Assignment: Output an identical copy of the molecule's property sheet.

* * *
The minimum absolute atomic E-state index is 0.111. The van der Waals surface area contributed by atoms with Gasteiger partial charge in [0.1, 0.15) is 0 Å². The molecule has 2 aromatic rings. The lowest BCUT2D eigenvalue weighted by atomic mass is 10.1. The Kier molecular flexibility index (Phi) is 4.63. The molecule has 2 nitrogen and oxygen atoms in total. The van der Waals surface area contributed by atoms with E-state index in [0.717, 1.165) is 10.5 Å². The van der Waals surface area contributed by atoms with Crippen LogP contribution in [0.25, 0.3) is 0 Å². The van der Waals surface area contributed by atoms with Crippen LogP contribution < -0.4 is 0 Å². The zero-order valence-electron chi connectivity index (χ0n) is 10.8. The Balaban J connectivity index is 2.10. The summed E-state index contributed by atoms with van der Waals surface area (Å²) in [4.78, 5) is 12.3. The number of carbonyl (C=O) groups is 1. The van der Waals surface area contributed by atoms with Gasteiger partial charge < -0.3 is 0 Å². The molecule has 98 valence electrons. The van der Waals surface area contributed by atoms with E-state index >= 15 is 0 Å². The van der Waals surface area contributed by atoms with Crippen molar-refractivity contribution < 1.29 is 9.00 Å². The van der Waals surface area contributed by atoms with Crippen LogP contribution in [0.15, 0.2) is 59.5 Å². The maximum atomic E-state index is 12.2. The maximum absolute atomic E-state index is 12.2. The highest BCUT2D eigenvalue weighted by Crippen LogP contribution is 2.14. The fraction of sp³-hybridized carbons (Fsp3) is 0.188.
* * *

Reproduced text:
The minimum absolute atomic E-state index is 0.111. The van der Waals surface area contributed by atoms with Gasteiger partial charge in [0.1, 0.15) is 0 Å². The molecule has 2 aromatic rings. The lowest BCUT2D eigenvalue weighted by atomic mass is 10.1. The Kier molecular flexibility index (Phi) is 4.63. The molecule has 2 nitrogen and oxygen atoms in total. The van der Waals surface area contributed by atoms with E-state index in [0.717, 1.165) is 10.5 Å². The van der Waals surface area contributed by atoms with Crippen LogP contribution in [0.25, 0.3) is 0 Å². The van der Waals surface area contributed by atoms with Crippen LogP contribution < -0.4 is 0 Å². The zero-order valence-electron chi connectivity index (χ0n) is 10.8. The Balaban J connectivity index is 2.10. The summed E-state index contributed by atoms with van der Waals surface area (Å²) in [4.78, 5) is 12.3. The number of carbonyl (C=O) groups is 1. The van der Waals surface area contributed by atoms with Gasteiger partial charge < -0.3 is 0 Å². The molecule has 98 valence electrons. The van der Waals surface area contributed by atoms with E-state index >= 15 is 0 Å². The van der Waals surface area contributed by atoms with Crippen molar-refractivity contribution < 1.29 is 9.00 Å². The van der Waals surface area contributed by atoms with Crippen LogP contribution in [0.15, 0.2) is 59.5 Å². The maximum atomic E-state index is 12.2. The maximum absolute atomic E-state index is 12.2. The highest BCUT2D eigenvalue weighted by Crippen LogP contribution is 2.14. The fraction of sp³-hybridized carbons (Fsp3) is 0.188.